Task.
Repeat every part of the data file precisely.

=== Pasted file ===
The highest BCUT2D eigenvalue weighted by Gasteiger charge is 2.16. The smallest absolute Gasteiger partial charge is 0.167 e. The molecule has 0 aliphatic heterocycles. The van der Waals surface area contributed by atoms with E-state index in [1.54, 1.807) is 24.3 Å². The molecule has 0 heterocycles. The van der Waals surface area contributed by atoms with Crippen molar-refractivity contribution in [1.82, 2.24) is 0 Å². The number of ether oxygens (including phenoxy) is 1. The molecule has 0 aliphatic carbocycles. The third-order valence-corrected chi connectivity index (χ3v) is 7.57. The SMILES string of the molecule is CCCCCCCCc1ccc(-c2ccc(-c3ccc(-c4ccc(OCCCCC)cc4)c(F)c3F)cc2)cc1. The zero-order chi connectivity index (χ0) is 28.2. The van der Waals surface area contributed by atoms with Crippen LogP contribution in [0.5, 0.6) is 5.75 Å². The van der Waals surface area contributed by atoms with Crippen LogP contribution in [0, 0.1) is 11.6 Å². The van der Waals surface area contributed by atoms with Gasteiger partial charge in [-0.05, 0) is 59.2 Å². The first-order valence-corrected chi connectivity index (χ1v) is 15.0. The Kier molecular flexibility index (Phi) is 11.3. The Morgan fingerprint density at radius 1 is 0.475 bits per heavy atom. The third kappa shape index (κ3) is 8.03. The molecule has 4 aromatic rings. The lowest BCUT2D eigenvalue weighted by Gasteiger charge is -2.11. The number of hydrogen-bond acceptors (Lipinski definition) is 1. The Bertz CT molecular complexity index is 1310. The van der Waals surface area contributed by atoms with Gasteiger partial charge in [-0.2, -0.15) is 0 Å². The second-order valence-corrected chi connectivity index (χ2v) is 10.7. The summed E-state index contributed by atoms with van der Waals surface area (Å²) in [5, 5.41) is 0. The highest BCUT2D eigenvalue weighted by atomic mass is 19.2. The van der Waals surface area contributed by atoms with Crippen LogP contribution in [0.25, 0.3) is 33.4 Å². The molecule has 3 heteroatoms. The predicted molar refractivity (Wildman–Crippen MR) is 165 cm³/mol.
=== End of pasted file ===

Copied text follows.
The highest BCUT2D eigenvalue weighted by Gasteiger charge is 2.16. The smallest absolute Gasteiger partial charge is 0.167 e. The molecule has 0 aliphatic heterocycles. The van der Waals surface area contributed by atoms with E-state index in [1.54, 1.807) is 24.3 Å². The molecule has 0 heterocycles. The van der Waals surface area contributed by atoms with Crippen molar-refractivity contribution in [1.82, 2.24) is 0 Å². The number of ether oxygens (including phenoxy) is 1. The molecule has 0 aliphatic carbocycles. The third-order valence-corrected chi connectivity index (χ3v) is 7.57. The SMILES string of the molecule is CCCCCCCCc1ccc(-c2ccc(-c3ccc(-c4ccc(OCCCCC)cc4)c(F)c3F)cc2)cc1. The zero-order chi connectivity index (χ0) is 28.2. The van der Waals surface area contributed by atoms with Crippen LogP contribution in [0.5, 0.6) is 5.75 Å². The van der Waals surface area contributed by atoms with Crippen LogP contribution in [0, 0.1) is 11.6 Å². The van der Waals surface area contributed by atoms with Gasteiger partial charge in [-0.05, 0) is 59.2 Å². The first-order valence-corrected chi connectivity index (χ1v) is 15.0. The Kier molecular flexibility index (Phi) is 11.3. The Morgan fingerprint density at radius 1 is 0.475 bits per heavy atom. The third kappa shape index (κ3) is 8.03. The molecule has 4 aromatic rings. The lowest BCUT2D eigenvalue weighted by Gasteiger charge is -2.11. The number of hydrogen-bond acceptors (Lipinski definition) is 1. The Bertz CT molecular complexity index is 1310. The van der Waals surface area contributed by atoms with Gasteiger partial charge in [-0.2, -0.15) is 0 Å². The second-order valence-corrected chi connectivity index (χ2v) is 10.7. The summed E-state index contributed by atoms with van der Waals surface area (Å²) in [5, 5.41) is 0. The highest BCUT2D eigenvalue weighted by atomic mass is 19.2. The van der Waals surface area contributed by atoms with Crippen LogP contribution in [0.25, 0.3) is 33.4 Å². The molecule has 3 heteroatoms. The predicted molar refractivity (Wildman–Crippen MR) is 165 cm³/mol.